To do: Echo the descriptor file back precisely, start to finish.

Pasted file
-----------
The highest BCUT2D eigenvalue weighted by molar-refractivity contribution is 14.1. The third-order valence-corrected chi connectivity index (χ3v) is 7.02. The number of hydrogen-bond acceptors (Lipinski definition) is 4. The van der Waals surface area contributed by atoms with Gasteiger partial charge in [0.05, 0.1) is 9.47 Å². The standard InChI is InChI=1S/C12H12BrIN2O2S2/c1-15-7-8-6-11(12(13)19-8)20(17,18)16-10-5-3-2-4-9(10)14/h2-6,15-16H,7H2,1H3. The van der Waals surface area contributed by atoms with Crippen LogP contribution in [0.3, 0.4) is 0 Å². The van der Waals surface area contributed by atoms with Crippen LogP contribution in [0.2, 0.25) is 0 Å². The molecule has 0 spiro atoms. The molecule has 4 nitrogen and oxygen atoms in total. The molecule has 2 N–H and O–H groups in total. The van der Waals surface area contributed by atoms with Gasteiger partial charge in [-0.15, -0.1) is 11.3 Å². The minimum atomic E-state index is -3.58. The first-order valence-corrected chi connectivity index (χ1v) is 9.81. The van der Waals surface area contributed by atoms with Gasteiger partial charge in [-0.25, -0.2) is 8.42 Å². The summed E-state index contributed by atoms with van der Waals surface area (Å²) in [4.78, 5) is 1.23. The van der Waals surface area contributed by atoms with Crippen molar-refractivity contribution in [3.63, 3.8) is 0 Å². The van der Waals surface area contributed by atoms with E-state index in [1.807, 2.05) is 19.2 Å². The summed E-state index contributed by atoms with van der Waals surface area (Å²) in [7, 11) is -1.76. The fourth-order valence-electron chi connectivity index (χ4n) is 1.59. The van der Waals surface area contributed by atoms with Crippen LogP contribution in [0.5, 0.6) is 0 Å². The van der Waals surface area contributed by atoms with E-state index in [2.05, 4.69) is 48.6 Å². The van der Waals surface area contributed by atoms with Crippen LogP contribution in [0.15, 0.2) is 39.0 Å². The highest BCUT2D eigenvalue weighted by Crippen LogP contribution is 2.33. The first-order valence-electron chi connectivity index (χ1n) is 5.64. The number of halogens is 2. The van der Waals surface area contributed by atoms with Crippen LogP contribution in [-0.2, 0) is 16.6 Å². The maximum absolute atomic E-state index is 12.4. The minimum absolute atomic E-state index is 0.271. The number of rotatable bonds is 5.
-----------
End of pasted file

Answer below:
The highest BCUT2D eigenvalue weighted by molar-refractivity contribution is 14.1. The third-order valence-corrected chi connectivity index (χ3v) is 7.02. The number of hydrogen-bond acceptors (Lipinski definition) is 4. The van der Waals surface area contributed by atoms with Gasteiger partial charge in [0.05, 0.1) is 9.47 Å². The standard InChI is InChI=1S/C12H12BrIN2O2S2/c1-15-7-8-6-11(12(13)19-8)20(17,18)16-10-5-3-2-4-9(10)14/h2-6,15-16H,7H2,1H3. The van der Waals surface area contributed by atoms with Crippen LogP contribution in [0.3, 0.4) is 0 Å². The van der Waals surface area contributed by atoms with Crippen LogP contribution in [0.2, 0.25) is 0 Å². The molecule has 0 spiro atoms. The molecule has 4 nitrogen and oxygen atoms in total. The molecule has 2 N–H and O–H groups in total. The van der Waals surface area contributed by atoms with Gasteiger partial charge in [-0.15, -0.1) is 11.3 Å². The minimum atomic E-state index is -3.58. The first-order valence-corrected chi connectivity index (χ1v) is 9.81. The van der Waals surface area contributed by atoms with Gasteiger partial charge in [-0.25, -0.2) is 8.42 Å². The summed E-state index contributed by atoms with van der Waals surface area (Å²) in [4.78, 5) is 1.23. The van der Waals surface area contributed by atoms with Crippen molar-refractivity contribution in [3.63, 3.8) is 0 Å². The van der Waals surface area contributed by atoms with E-state index in [1.807, 2.05) is 19.2 Å². The summed E-state index contributed by atoms with van der Waals surface area (Å²) in [7, 11) is -1.76. The fourth-order valence-electron chi connectivity index (χ4n) is 1.59. The van der Waals surface area contributed by atoms with Crippen LogP contribution in [0.5, 0.6) is 0 Å². The van der Waals surface area contributed by atoms with E-state index in [2.05, 4.69) is 48.6 Å². The van der Waals surface area contributed by atoms with Crippen LogP contribution in [0.15, 0.2) is 39.0 Å². The highest BCUT2D eigenvalue weighted by Crippen LogP contribution is 2.33. The first-order valence-electron chi connectivity index (χ1n) is 5.64. The number of halogens is 2. The van der Waals surface area contributed by atoms with Crippen LogP contribution in [-0.2, 0) is 16.6 Å². The maximum absolute atomic E-state index is 12.4. The minimum absolute atomic E-state index is 0.271. The number of rotatable bonds is 5.